Sars cov 2 spike antibody

Coronavirus 19 disease, caused by the new coronavirus β SARS-CoV-2, has created a global pandemic never seen in a century. Rapid global efforts have allowed the characterization of the virus and its pathogenic mechanism. An early key finding is that SARS-CoV-2 uses spike proteins, the virus’s most exposed structures, to bind to human ACE2 receptors and initiate cell invasion.

The competitive target of the spike protein is a promising strategy to neutralize virus infectivity. This review article summarizes the discovery, binding modes, and eventual applications of various classes of (bio) molecules that target the peak protein: antibodies, nanobodies, soluble ACE2 variants, mini protein, peptides, and small molecules.

The new β-coronavirus SARS-CoV-2 (SARS = severe acute respiratory syndrome) emerged in late 2019 from a zoonotic source and has since caused a global pandemic.1,2 SARS-CoV-2 infection can lead to coronavirus-19 disease (COVID-19) with symptoms ranging from mild illness to severe lung injury and multi-organ failure, eventually leading to death, especially in older patients with other comorbidities.3 With 50 million confirmed cases and more than 1.2 million deaths (as of November 2020), SARS-CoV-2 has spread more than the closely related SARS-CoV-1 and MERS-CoV.4,5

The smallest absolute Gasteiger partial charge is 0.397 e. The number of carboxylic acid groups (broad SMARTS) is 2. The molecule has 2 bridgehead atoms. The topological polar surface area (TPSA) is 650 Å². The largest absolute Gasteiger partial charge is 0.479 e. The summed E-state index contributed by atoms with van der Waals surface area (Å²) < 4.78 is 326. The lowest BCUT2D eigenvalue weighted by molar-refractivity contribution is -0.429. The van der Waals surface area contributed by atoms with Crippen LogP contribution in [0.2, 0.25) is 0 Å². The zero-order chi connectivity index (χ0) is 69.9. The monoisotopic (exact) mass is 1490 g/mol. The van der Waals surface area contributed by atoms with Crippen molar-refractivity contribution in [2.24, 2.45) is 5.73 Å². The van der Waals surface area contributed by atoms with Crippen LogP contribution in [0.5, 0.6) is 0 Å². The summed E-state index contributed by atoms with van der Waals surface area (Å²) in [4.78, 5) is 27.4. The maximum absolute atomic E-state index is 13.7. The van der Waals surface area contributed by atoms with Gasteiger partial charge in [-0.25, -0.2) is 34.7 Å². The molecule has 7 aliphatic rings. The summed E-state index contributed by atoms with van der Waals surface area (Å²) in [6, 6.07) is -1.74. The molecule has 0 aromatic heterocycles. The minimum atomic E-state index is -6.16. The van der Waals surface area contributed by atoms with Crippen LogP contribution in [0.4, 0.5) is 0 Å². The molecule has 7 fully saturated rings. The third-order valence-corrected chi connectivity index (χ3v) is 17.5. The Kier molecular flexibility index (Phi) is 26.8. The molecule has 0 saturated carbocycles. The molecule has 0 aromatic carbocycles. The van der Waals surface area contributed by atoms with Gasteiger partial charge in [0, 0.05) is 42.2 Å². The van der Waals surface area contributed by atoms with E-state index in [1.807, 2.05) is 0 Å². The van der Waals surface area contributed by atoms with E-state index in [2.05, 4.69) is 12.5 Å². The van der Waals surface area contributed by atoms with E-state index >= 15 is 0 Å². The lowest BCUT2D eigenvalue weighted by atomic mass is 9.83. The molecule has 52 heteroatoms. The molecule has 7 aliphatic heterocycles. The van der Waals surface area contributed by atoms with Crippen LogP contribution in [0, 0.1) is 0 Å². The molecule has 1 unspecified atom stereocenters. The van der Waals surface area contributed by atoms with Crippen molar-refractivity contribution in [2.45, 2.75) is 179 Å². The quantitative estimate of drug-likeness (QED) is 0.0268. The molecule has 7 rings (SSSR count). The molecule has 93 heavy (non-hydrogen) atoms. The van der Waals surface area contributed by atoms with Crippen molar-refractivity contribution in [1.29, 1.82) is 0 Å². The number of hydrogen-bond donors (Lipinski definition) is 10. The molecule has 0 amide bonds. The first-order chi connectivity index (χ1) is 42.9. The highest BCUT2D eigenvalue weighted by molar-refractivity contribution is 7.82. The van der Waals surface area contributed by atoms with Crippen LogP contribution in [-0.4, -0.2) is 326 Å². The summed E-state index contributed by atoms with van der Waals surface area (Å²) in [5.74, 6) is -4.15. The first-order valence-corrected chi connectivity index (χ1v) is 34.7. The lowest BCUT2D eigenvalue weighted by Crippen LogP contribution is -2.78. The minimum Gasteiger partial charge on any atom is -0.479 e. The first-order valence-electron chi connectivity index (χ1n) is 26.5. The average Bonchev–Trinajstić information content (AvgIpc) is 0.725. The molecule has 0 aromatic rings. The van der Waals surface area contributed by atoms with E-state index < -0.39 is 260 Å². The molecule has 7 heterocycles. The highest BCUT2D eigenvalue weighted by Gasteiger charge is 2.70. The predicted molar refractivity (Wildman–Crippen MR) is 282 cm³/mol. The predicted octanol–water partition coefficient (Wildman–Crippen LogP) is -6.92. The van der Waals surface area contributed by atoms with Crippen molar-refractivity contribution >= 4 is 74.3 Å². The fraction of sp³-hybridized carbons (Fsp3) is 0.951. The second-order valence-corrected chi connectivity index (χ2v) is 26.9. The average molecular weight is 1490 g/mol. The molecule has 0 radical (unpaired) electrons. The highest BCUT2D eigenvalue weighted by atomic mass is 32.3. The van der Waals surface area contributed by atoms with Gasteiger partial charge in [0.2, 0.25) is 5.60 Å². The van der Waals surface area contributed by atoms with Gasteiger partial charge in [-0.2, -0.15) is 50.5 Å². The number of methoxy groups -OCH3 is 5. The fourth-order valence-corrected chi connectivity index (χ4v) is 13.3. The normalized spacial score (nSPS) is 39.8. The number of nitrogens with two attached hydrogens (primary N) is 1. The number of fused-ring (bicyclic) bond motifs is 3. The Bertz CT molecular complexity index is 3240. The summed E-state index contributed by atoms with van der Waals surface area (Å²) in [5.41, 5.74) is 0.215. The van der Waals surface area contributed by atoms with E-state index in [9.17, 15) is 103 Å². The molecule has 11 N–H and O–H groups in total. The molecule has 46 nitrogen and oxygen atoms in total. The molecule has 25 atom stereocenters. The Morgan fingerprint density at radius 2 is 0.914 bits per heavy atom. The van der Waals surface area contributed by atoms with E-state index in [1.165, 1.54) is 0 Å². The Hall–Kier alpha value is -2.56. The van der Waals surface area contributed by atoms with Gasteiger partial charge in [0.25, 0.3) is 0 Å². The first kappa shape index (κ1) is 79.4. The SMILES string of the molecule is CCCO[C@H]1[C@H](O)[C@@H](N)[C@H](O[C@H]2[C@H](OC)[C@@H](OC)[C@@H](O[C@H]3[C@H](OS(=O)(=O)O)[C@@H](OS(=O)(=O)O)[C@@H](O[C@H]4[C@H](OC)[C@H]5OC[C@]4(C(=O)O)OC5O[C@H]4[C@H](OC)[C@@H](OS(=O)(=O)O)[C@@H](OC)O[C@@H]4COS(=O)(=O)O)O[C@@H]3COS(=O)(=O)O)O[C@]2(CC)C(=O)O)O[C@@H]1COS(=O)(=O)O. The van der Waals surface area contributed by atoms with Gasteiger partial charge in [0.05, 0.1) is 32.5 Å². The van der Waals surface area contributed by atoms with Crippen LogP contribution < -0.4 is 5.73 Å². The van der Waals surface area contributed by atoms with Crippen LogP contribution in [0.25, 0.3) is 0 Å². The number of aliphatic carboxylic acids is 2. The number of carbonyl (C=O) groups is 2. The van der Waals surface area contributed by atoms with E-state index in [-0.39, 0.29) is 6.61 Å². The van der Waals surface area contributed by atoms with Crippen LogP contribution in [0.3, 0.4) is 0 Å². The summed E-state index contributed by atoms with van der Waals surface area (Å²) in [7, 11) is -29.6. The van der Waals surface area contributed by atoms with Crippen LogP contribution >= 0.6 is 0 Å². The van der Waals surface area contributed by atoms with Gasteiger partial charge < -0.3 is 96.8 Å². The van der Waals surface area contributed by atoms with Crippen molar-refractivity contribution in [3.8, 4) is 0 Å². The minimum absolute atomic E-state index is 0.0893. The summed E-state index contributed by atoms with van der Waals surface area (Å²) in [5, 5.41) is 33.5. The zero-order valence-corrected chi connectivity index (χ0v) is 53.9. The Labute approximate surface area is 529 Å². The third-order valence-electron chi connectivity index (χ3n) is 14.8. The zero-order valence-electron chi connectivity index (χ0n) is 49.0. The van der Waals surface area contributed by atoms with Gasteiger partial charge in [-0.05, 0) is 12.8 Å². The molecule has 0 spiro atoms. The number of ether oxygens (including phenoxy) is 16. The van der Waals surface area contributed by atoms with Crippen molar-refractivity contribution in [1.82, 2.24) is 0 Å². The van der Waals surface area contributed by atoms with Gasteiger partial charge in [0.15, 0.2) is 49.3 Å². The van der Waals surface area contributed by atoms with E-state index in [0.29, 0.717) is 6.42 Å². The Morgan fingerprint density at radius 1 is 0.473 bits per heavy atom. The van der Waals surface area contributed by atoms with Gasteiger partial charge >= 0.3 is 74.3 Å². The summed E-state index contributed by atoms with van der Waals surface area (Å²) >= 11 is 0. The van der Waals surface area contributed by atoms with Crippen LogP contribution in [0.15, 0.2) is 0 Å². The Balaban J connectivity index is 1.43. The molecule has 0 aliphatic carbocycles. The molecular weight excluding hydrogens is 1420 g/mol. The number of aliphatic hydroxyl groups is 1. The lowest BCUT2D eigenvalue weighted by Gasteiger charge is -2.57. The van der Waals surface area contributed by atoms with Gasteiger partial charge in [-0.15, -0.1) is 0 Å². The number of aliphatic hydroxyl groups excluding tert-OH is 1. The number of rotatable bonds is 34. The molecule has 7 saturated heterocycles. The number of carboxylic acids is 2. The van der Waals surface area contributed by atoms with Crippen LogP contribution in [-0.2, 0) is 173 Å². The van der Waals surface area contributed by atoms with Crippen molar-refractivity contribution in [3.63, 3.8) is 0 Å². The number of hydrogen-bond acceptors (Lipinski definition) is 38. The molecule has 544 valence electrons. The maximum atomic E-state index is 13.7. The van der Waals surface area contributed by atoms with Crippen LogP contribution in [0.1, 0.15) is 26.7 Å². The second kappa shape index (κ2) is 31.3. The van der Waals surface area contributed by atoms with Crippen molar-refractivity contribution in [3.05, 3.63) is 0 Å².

Coronaviruses display multiple copies of the spiky glycoprotein on their surface (Fig. 1A) .6 The characteristic corona shape inspired this family of viruses to be called corona (Latin for corona). The Spike proteins7,8 are, therefore, the most exposed structures of the virus.9 The Spike protein is a trimeric fusion protein consisting of the S1 and S2 subunits (Fig. 1C). The S1 unit contains the receptor-binding domain (RBD) responsible for host cell recognition and engagement.

The RBD can assume an ‘up’ or ‘down’ conformation. 10 As previously shown for SARS-Cov-1, the RBD of SARS-CoV-2 binds with high affinity (Kd ∼ 10 nM) to the angiotensin-converting enzyme 2 (ACE2) receptor conformation to initiate an invasion. from eukaryotic cells.11-13 Receptor binding destabilizes the prefusion trimer and is followed by proteolytic cleavage between the S1 and S2 units (eg, by the transmembrane serine protease TMPRSS2). cell rearrangements and invasion (Fig. 1B).

Among several potential drug targets for SARS-CoV-2, 15 the crucial function of the spike protein makes it a vulnerable and important target for virus neutralization.16 Neutralization mechanisms may depend on the direct competition for the site binding of ACE2, steric hindrance of ACE2 binding of adjacent binding sites, or in inhibition of structural rearrangements necessary for fusion.

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